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The Marvin Gaye deep-cut John Lennon used to promote peace


During the late 1960s, John Lennon was on a crusade to bring messages of peace to the rest of the world. Along with his wife Yoko Ono, Lennon engaged in a number of stunts and atypical events, including his famous Bed-Ins, giving interviews inside a bag, and even declaring his own theoretical country, Nutopia. Despite his efforts, Lennon was disappointed in the lack of support he had from his fellow musicians.

“Yeah, just name the people that are active in peace, and we’ll get in touch with them, because we’re looking for them,” Lennon said in 1969. “And if a musician uses his talent to sing that, that’ll do. It doesn’t have to be dedicated like we are — that kind of fanaticism. It can be on the local housewife level.”

Lennon called on everyday people to contribute to the movement as well. “Just show your colours locally,” he said. “You don’t have to have a whole press ballyhoo to do it. Just do it locally.” When it came to cultural representation, Lennon extended his net to just about any song he could find, including a surprisingly deep cut from Motown superstars Marvin Gaye and Tammi Terrell.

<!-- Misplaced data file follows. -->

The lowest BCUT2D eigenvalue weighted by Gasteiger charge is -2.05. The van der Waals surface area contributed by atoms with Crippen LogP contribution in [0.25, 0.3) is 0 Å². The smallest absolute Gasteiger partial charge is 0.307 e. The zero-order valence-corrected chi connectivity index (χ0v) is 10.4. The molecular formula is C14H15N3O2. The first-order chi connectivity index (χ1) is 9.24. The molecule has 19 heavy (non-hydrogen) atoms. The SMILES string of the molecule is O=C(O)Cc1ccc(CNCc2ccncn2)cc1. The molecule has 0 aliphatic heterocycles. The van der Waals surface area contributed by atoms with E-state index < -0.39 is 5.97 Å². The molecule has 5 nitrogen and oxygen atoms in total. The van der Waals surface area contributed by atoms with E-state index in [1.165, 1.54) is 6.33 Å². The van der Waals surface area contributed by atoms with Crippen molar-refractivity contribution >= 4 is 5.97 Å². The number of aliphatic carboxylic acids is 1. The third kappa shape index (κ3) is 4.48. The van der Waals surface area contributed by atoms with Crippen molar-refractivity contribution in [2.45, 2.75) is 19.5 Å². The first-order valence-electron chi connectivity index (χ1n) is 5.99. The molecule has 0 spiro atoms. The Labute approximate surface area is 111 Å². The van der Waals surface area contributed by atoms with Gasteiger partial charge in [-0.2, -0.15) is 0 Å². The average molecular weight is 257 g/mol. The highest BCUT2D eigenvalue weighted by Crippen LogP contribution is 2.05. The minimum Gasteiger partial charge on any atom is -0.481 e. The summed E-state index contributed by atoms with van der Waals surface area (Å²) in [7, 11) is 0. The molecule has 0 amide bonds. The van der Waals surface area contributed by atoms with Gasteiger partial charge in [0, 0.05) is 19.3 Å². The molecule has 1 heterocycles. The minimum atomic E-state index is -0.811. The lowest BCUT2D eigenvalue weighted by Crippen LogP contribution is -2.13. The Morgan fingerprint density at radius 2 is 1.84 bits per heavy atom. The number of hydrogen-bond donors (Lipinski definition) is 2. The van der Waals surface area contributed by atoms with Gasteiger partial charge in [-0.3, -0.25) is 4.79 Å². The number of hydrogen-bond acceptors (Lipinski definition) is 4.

“I mean, the thing is, I believe in all the songs going on, whether … whatever motive they put ’em out for,” he said. “And at the moment in Britain, there’s ‘The Onion Song’ from … the American one with Marvin Gaye and somebody else [Tammi Terrell].” 

‘The Onion Song’ wasn’t exactly the most eloquent song about universal harmony – the gist is that the world is an onion, and if we tear it apart, we’ll all end up crying. Of course, the song has that classic Motown thump and pairs up the irresistible chemistry between Gaye and Terrell, but that wasn’t enough to elevate ‘The Onion Song’ into something more than a strange oddity.

In fact, the song’s major legacy comes from the fact that it may or may not actually be Terrell singing the track. Terrell was suffering from a brain tumour during the recording of the pair’s Easy album, leading songwriter and backup singer Valerie Simpson, later of the duo Ashford and Simpson, to record the basic vocals in Terrell’s place. Whether those vocals were ultimately overdubbed by Terrell, as Simpson claims, or the album wound up using Simpson’s vocals, as Gaye claimed, it became a moot point when Terrell passed away just six months after the record’s release.

Check out ‘The Onion Song’ down below.